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For the first method, weβll use tables which give the probability that the standard normally distributed variable π§ is between zero and a value π§.
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That would correspond to just the area now shaded in pink on our normal distribution curve.
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So we need to know the probability associated with just this area.
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Well, to work this out, we recall again that our normal distribution is symmetrical about its mean, which means that the orange and pink areas are exactly the same.
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Theyβre each half of the probability of 0.8664.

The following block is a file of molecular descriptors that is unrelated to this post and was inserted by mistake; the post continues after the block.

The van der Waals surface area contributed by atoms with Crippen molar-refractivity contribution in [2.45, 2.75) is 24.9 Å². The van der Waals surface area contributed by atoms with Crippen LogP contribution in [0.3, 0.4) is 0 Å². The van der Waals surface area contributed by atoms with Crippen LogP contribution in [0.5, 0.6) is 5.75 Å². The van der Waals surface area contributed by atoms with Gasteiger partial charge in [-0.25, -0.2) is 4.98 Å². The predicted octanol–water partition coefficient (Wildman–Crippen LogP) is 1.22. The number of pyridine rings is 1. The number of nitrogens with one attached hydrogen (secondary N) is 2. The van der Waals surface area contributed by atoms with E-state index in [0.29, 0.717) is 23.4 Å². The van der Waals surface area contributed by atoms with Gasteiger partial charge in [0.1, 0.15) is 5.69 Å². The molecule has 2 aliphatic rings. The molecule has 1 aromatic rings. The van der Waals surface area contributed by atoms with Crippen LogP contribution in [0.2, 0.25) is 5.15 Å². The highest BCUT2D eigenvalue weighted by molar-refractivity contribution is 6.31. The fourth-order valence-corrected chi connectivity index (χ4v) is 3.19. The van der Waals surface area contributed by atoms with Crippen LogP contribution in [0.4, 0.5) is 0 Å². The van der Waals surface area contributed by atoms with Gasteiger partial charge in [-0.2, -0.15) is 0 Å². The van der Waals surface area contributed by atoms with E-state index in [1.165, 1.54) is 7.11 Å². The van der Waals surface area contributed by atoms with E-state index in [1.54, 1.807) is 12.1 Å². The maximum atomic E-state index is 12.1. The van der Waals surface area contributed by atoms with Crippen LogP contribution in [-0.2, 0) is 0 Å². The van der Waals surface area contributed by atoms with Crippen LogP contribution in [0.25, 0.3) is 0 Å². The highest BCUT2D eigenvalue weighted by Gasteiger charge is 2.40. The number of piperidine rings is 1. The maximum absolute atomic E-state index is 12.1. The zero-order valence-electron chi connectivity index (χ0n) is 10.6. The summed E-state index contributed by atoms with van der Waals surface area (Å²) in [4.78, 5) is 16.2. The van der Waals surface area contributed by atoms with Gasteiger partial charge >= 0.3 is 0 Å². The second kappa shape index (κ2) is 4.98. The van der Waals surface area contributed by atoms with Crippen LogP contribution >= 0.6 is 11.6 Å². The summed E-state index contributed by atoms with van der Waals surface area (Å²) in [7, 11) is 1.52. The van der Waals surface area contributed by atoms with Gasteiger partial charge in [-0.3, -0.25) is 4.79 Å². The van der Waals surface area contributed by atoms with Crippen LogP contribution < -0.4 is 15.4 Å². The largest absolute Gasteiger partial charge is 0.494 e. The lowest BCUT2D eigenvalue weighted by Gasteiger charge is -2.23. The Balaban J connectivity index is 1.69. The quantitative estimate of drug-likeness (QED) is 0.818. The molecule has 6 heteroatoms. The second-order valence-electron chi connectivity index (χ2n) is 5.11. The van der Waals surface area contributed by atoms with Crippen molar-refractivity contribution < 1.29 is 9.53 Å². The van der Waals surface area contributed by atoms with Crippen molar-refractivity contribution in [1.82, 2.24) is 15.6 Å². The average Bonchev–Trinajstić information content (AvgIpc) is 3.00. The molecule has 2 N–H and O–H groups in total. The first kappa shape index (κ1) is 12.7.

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So theyβre both equal to 0.4332.
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Now, here is that first type of statistical table.
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And we need to look up our probability of 0.4332.
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That probability is located here in our table.
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And if we look horizontally across, we see that it is associated with the π§-score of 1.5.
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If we look vertically upwards, then we can see that the contribution in the second decimal place is zero.
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That tells us that the π§-score which, in this case, is just a value of π is 1.50 or 1.5.
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So we have our answer π equals 1.5.